Chocolate Chunk Skillet Cookie

This chocolate chunk skillet cookie is essentially one ginormous, warm, gooey, chocolatey cookie that’s begging to be topped with vanilla ice cream and chocolate sauce.

A chocolate chunk skillet cookie topped with ice cream and chocolate sauce in a cast-iron skillet with four spoons resting in the cookie.

We could list the many, many things we adore about this chocolate chunk skillet cookie. But if you’re anything like us, you don’t need any persuasion to partake of a ginormous, gooey, chocolatey chocolate chunk cookie straight from the skillet. And you’d be annoyed if we waste any more of your time before you get to the recipe. (Correct us if we’re wrong.)–Angie Zoobkoff

Chocolate Chunk Skillet Cookie

  • Quick Glance
  • (1)
  • 15 M
  • 50 M
  • Serves 8 to 10
5/5 - 1 reviews
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Ingredients


Directions

Preheat the oven to 350°F (180°C). Lightly butter a 10-inch (25 cm) oven-safe skillet, preferably cast iron.

In a medium bowl, whisk together the flour, cornstarch, baking soda, and salt.

In the bowl of a stand mixer fitted with a paddle attachment or in a large bowl using a handheld mixer, beat the butter on medium-high speed until smooth, 20 to 30 seconds.

Add the brown sugar and granulated sugar and beat, still on medium-high speed, until smooth, 2 to 3 minutes.

Add the egg, egg yolk, and vanilla extract and beat on high speed until combined, about 1 minute. Scrape the sides and bottom of the bowl and beat again to incorporate.

Carefully add the dry ingredients to the wet ingredients and mix on low speed until combined. Stir in the chocolate chunks or chips. The dough will be soft and sticky.

Tester tip: You can cover and refrigerate the dough for up to 4 days or freeze it for up to 3 months. Let the dough return to room temperature before baking. And good luck not letting the snitches get at it!

Gently press the dough into the prepared skillet. Sprinkle with sea salt.

Bake until the edges are lightly browned and set, 25 to 30 minutes. You want the middle to be slightly underbaked.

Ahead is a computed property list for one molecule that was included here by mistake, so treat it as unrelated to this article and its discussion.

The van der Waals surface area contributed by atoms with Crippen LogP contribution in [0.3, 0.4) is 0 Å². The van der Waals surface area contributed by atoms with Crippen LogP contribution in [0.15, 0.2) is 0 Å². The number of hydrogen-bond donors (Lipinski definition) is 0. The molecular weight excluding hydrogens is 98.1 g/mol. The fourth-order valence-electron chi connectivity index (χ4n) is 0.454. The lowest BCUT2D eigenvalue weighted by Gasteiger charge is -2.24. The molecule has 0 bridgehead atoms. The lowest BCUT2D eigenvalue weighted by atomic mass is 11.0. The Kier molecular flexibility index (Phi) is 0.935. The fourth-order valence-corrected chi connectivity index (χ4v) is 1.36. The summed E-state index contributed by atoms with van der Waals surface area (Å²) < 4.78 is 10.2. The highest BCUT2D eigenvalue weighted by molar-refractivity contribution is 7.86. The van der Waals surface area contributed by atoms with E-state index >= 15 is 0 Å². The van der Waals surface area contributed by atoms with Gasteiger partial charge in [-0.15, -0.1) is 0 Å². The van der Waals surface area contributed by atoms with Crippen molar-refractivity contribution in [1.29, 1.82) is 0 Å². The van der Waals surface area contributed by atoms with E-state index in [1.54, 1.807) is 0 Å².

Remove the skillet from the oven and let it cool for at least 5 minutes before serving. Top with ice cream and chocolate sauce, if desired, and either slice and serve or just hand everyone a spoon! (You can cover the cookie—whether in its entirety or the leftovers—and refrigerate it in the skillet for up to 4 days. Keep in mind the cookie will be softer the day it comes out of the oven and firmer if you refrigerate it first.)

Print RecipeBuy the Sally’s Cookie Addiction cookbook

Want it? Click it.

Recipe Testers' Reviews

What’s not to love about a skillet cookie!!?? Melty and gooey yet crisp and warm. It’s like eating just baked or raw cookie dough. It’s a cookie, so it’s sweet, but thanks to the sprinkling of coarse sea salt, each bite is nicely balanced.

Honestly, the most challenging part of this recipe is remembering that you need room-temperature ingredients and a preheated oven. Or, in my case, purchasing a 10-inch oven-safe skillet. (I had been on the lookout for a nonstick 10-inch skillet for frittatas forever.) Other than this, the ingredients and preparation time makes a no-excuse, easy-bake dessert. Also, very little clean up!

I prefer dark brown sugar and bittersweet chocolate in my baked goods. The only part I would do differently next time is coarsely chop a chocolate bar instead of using morsels so the chocolate shards melt unevenly throughout the cookie. I found the chips to glob together when melted. I also like to use vanilla bean paste (Heilala brand) instead of vanilla extract in all my baked goods. The finished dough was stiff and pliable but not sticky. It served 6 people generously.

Scoops of good vanilla ice cream hit the spot. We had chocolate syrup on hand but we didn't use it. The next morning, the remaining half of the cookie was eaten with ice cream by my teenagers. They generously left me a small nub to go with my coffee. The cookie texture was chewier and tasted less sweet than when it was fresh out of the oven. In both cases, yum!

I loved that I could prepare this dough over the weekend and then use it to make a quick and delicious treat for my family during the week. The kids loved it and the leftover cookie was a great addition to the next day's lunchbox. (It was firm the next day but still tasted good.)

My cookie took 30 minutes in the oven; however, I had chilled the dough. I left it on the counter to come to room temperature for around 20 minutes. (It was still cool to the touch, which increased the baking time.)

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